Transmission of plastids may be biparental (Corriveau & Coleman 1988). Cytisus purpureus forms a well-known graft hybrid with Laburnum anagyroides (+ Laburnocytisus adamii; see Herrmann 1951 for another example); the epidermis alone is Cytisus tissue, and any seeds, being derived from cells from deeper layers, will give Laburnum plants. However, the graft hybrid often breaks down, resulting in branches that are pure Laburnum anagyroides or pure Cytisus purpureus.
Chemistry, Morphology, etc. Root nodule morphology may help delimit groups of genera in Faboideae (Wojciechowski 2003). The occurrence of galactomannans, storage polysaccharides, in seeds of Fabaceae and the ratio of galactose to mannose in them may be of phylogenetic interest (Buckeridge et al. 1995, 2000a, b). Characters of caesalpinioid woods include rays that are usually more than 20 cells tall, presence of silica bodies, and axial canals (Evans et al. 2006); I do not know how these fit on to the current tree. Some Mimosoideae and Faboideae have leaves that are rich in silica (Westbrook et al. 2009).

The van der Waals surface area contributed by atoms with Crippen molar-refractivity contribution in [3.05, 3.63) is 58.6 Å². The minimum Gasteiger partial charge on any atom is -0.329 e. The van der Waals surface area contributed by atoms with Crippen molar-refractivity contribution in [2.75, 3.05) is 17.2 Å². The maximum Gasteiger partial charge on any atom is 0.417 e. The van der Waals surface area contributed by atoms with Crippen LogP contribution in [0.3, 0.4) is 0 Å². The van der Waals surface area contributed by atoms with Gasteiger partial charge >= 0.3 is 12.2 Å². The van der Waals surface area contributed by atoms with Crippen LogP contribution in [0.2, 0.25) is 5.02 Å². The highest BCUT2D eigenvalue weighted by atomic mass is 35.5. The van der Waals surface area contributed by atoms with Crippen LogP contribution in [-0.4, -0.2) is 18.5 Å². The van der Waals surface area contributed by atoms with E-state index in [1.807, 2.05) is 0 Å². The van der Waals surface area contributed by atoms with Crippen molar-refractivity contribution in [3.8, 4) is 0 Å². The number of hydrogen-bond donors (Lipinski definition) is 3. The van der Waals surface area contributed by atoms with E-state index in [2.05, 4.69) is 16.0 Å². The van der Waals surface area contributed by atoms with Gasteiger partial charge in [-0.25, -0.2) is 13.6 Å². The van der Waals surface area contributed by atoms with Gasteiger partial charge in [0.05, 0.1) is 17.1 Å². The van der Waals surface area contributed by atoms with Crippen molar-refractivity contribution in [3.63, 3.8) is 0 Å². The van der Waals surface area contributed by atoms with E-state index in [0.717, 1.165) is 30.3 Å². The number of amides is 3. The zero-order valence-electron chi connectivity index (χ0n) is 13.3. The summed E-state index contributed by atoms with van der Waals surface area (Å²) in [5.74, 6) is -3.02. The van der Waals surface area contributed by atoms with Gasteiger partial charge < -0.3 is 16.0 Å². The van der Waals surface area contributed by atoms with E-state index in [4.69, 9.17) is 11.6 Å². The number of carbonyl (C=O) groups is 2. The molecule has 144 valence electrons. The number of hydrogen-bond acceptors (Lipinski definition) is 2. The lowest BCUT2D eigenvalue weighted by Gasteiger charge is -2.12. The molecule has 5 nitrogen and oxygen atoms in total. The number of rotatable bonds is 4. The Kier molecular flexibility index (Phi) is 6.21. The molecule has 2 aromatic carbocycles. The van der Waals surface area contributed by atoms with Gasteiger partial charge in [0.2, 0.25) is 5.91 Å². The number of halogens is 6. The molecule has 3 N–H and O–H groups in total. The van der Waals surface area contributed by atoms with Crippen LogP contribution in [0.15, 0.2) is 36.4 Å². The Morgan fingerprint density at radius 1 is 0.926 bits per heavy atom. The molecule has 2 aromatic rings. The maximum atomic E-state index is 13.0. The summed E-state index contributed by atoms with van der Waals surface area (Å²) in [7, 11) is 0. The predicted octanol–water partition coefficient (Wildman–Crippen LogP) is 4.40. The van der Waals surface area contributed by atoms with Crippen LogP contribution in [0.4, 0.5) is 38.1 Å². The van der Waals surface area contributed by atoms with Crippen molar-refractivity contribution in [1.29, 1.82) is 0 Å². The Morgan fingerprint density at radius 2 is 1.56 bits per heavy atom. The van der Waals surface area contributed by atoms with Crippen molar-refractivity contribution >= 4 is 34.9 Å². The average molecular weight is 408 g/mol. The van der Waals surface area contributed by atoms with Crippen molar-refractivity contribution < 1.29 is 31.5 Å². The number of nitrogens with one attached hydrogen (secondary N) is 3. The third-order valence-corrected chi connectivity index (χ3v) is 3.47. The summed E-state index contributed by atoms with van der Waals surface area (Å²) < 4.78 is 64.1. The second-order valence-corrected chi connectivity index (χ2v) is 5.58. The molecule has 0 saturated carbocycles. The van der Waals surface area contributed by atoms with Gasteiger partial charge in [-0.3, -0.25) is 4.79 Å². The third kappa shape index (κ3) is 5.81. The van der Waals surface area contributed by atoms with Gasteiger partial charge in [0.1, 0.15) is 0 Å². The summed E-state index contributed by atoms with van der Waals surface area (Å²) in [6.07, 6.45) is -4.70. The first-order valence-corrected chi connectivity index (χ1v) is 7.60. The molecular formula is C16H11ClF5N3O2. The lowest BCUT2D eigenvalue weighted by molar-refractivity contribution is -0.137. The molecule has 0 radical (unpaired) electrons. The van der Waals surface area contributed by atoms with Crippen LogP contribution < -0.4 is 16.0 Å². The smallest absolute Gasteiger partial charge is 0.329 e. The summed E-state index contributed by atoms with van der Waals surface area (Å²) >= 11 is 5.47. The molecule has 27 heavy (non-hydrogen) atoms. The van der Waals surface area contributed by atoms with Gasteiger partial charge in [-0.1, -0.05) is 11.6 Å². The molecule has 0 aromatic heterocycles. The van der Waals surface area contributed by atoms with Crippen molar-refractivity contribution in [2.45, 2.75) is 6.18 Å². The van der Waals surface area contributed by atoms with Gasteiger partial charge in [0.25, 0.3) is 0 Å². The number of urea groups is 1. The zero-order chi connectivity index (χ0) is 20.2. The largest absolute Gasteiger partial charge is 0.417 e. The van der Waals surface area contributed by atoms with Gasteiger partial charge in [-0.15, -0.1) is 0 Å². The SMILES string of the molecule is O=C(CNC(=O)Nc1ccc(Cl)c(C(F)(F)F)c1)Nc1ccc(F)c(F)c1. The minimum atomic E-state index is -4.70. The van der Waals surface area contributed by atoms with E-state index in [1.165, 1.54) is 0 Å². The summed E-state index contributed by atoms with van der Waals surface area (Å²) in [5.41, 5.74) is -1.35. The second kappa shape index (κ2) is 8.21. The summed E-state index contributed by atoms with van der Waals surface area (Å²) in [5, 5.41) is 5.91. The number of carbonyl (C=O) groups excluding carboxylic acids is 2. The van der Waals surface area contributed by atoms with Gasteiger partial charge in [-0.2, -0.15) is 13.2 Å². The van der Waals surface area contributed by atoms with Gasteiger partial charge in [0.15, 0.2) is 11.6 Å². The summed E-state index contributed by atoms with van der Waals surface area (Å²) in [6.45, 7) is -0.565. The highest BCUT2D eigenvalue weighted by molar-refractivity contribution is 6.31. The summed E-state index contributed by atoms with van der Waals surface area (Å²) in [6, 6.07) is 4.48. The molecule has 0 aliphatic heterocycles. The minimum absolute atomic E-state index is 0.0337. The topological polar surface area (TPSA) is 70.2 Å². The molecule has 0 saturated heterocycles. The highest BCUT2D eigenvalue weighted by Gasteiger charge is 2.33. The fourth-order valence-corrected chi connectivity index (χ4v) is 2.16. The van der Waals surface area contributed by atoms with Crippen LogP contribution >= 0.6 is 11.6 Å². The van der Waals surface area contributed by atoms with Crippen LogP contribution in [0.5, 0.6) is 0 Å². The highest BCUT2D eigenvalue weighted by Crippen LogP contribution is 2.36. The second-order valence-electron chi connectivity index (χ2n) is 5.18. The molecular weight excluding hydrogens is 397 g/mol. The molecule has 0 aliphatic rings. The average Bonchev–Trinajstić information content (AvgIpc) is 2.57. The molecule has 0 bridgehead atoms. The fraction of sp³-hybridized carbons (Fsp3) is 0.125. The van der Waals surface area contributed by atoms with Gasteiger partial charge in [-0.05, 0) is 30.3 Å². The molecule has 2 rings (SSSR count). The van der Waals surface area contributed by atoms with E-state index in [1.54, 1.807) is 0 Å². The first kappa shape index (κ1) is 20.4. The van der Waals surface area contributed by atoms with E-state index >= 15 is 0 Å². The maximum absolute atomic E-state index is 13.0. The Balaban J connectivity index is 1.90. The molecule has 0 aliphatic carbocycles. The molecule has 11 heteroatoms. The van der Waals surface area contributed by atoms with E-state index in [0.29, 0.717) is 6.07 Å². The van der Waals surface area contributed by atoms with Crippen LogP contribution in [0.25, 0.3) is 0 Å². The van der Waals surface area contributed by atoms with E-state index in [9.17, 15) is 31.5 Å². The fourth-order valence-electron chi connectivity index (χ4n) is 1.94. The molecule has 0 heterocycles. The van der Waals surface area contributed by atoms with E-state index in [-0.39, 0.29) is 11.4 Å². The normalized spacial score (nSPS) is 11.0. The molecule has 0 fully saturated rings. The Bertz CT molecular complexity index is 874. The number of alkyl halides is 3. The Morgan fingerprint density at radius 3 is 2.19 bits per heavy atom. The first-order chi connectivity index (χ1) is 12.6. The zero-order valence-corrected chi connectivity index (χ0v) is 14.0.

Mirror image flowers are scattered in non-mimosoid Fabaceae (Tucker 1996b). Details of hypanthial evolution within Fabaceae are unclear; it seems to have become much reduced and lost several times. The "normal" (for flowering plants) floral orientation of Mimosoideae with the median sepal adaxial and the median petal abaxial is secondary; in some 4-merous Mimosoideae the median petal is adaxial (Prenner 2011). Although the normal orientation is also found in caesalpinioids like Ceratonia, the inverted orientation occurs in Cercideae (see Tucker 1989; Herendeen et al. 2003; Luckow et al. 2005), Duparquetia, many other caesalpinioids, and Faboideae; the orientation of the single carpel is the same in all.